At the beginning of March I was approached by Valve on behalf of Bethesda. I was asked if I would be interested in contributing towards a new workshop feature forThe Elder Scrolls V: Skyrim. This new feature allows community members to sell their creation
There was a lot of interest and discussion around Valve themed submissions for this release. At first I wanted to create an Ant Lion follower, but after doing some research into the Creation Engine and Havok Animation Studio I decided to scrap that idea to avoid giving myself a headache.
Before I began exploring how to approach this task I decided to plan everything out. I knew I wanted to implement the crowbar but I felt that simply adding a standalone weapon wasn’t appealing enough. So I decided to pair the crowbar with a Half-Life themed quest. I wanted to make it as canon as possible so I drafted my story and reached out to the writer of Half-Life, Marc Laidlaw. He offered some rather inspiring advice that I was given permission to share:
My recommendation, as with any mod drawing on Half-Life, is always to do what makes sense to you, what leads to the best experience for your audience, and don’t worry about what sort of sense it makes to Valve. As with anything you create, you will need to be the expert and authority on your own creation.
And thus, the Lambda Locator quest was born. The name being a reference to an achievement in Half-Life 2.
The first task of implementing the Crowbar was relatively easy as I was given permission to use Valve’s art assets (including their models and textures). Before I began I de-compiled the assets from Half-Life 2 and Skyrim and pulled the model data into 3D Studio Max. I scaled the crowbar up and positioned the model so it would look the same in the Skyrim viewport as it does in Half-Life.
Once it was scaled it needed to be prepared for implementation into Skyrim. This involved using the nVidia Texture Tools plugin for Photoshop to convert the textures into DirectDraw Surface files (.dds). I also used the plugin to regenerate normal/specular maps to improve the crowbar’s overall look in-game.
Afterwards I used a piece of software called NifSkope which compiles everything into a .nif file, these are comparable to .mdl files found in Source engine games.
Without the help of tutorials I found on YouTube I probably would of been stuck on this part for quite some time. NifSkope surprisingly is community made, and it leaves me wondering what the process would be like if it didn’t exist.
After many hours of learning and refining textures I managed to get the crowbar working and looking pretty good in Skyrim.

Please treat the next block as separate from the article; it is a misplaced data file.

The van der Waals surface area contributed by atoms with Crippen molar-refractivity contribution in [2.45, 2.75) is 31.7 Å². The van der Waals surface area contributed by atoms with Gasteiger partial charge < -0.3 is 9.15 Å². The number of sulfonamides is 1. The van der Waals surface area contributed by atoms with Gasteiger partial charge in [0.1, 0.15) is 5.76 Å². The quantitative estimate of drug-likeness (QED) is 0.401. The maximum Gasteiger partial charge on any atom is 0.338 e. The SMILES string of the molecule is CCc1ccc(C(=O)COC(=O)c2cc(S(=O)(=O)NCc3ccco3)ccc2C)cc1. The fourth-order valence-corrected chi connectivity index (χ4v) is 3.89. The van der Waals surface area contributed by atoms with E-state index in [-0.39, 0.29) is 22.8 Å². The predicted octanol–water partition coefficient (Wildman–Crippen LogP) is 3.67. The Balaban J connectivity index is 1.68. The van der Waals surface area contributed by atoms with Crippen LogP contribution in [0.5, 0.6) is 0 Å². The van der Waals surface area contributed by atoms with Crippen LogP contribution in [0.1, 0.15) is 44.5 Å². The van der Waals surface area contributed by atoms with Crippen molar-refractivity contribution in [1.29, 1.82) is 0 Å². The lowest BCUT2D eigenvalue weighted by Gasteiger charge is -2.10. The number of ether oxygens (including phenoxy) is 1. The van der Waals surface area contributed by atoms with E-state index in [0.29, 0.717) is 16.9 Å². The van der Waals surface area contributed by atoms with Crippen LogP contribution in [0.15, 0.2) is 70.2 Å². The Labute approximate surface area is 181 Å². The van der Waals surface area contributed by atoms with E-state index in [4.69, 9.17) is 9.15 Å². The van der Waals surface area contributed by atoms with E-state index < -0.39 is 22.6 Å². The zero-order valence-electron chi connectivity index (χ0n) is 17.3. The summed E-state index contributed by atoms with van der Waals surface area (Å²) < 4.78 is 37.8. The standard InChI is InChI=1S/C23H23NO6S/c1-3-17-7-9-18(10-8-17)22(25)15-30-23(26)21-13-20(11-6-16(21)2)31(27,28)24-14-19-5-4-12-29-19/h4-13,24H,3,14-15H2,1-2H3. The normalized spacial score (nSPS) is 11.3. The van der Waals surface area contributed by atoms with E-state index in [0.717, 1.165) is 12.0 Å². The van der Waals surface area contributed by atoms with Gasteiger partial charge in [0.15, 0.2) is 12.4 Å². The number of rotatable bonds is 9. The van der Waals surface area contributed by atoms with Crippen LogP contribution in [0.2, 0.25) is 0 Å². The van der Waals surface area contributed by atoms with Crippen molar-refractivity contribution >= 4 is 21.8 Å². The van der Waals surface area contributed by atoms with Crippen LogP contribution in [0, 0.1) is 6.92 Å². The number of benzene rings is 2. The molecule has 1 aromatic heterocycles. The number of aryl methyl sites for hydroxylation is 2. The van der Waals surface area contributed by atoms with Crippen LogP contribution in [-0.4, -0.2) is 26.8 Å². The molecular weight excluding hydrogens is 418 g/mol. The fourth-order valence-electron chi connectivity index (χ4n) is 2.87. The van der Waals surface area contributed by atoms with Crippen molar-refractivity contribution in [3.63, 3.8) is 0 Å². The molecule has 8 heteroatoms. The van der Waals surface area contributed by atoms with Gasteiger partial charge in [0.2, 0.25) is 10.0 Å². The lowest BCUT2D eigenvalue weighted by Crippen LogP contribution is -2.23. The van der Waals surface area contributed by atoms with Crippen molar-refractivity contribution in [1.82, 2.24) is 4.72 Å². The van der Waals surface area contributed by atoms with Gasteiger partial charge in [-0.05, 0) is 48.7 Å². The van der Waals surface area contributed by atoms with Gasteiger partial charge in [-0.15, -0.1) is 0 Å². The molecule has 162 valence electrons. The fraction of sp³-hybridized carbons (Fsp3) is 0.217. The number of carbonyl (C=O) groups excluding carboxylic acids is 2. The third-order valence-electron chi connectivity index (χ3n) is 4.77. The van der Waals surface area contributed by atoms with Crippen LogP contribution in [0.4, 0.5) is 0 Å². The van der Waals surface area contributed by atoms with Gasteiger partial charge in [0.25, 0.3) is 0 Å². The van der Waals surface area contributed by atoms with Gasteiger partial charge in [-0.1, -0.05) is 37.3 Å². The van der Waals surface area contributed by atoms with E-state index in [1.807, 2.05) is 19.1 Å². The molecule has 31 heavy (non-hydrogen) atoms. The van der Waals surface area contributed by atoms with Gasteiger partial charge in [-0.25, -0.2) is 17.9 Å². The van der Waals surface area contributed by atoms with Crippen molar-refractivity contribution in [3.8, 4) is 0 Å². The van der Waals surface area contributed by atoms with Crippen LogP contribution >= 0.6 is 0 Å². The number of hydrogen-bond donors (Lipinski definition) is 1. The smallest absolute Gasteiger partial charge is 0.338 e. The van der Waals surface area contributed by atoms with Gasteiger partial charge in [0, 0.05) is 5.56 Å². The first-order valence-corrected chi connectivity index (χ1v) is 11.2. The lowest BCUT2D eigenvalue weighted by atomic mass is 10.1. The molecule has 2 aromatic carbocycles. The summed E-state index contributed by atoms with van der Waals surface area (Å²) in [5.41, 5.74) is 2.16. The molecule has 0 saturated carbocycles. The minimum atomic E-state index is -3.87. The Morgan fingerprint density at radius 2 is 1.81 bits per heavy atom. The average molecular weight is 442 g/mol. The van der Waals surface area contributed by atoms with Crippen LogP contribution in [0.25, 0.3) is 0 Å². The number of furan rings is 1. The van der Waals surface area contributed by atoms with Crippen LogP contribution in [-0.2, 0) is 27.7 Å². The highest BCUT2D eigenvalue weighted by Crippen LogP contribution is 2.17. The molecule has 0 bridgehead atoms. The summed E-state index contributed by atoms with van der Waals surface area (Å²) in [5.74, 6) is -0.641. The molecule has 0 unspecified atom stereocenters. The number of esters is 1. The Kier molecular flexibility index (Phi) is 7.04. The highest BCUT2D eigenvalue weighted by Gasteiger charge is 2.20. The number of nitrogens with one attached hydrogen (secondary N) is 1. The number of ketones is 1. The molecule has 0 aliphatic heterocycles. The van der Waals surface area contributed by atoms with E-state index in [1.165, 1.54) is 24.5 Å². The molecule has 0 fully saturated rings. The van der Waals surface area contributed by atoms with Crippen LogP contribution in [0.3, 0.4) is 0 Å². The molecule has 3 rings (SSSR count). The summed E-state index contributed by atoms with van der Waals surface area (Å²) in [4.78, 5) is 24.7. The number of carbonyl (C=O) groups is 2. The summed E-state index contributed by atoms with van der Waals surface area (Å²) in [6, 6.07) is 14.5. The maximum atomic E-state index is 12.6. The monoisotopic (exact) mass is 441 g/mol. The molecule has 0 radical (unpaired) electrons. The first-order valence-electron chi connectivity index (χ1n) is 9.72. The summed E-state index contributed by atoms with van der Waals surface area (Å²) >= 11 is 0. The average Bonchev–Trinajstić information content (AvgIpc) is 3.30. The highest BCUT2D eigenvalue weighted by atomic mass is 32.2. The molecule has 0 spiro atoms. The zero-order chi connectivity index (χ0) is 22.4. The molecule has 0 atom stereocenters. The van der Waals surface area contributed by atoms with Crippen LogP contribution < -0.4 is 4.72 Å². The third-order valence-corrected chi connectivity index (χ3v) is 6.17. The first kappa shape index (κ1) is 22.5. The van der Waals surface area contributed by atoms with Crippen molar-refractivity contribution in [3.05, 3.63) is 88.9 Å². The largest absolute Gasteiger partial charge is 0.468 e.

Choosing the crowbar’s statistics was surprisingly difficult. After speaking to some people from Bethesda the consensus was to make custom item stats better then those already in the game. The reasoning for this was that people who are downloading mods have likely to have already finished the game. What’s the point of purchasing a weapon if what you have is already better?
The next step was to implement the quest. I wanted to pay homage to the original Half-Life game so for the main objective I have the player searching around Skyrim for a researchers lost specimen. It’s a two step quest and the reward is a book with some Half-Life themed back story and the crowbar.
For the character voice acting I sourced help from my friends Will Freeman and Vernon Cates who both did an excellent job given the time constraints.
It took me quite some time to complete work on the quest. The Creation Kit wikihelped a lot but as a new comer to the Skyrim modding community I felt quite overwhelmed. There were a number of ideas I had for this quest that I had to unfortunately cut due to the fact that I couldn’t source any information on some of the actor functions. I also had a hard time finding answers to very basic questions. For instance many of the exception flags don’t do what you’d expect them to which led to a lot confusion.
Originally I wanted to have the main protagonist beg for mercy when he reached a certain health threshold but I couldn’t figure out a way to do it. I approached the problem in so many ways that I even corrupted some of the default AI data causing the need to re-do all of my work from the ground up. As a lesson, always backup your work.
Once everything was wrapped up I began playtesting. There were a number of things that needed to be fixed, for example when the main protagonist speaks his lines it was possible for the player to hit escape, resulting in the NPC standing there doing nothing. I also ran into an issue where players could simply pick pocket the quest giver to get the rewards without doing the quest. Instead of fixing this I left this “feature” in as a way to skip the quest if the player wants to use the crowbar right away. You want to try your hardest to break the experience you’ve created and think logically about what you need to do to improve it for all types of play styles.
If you’re interested in checking out the quest I’ve created a play through video.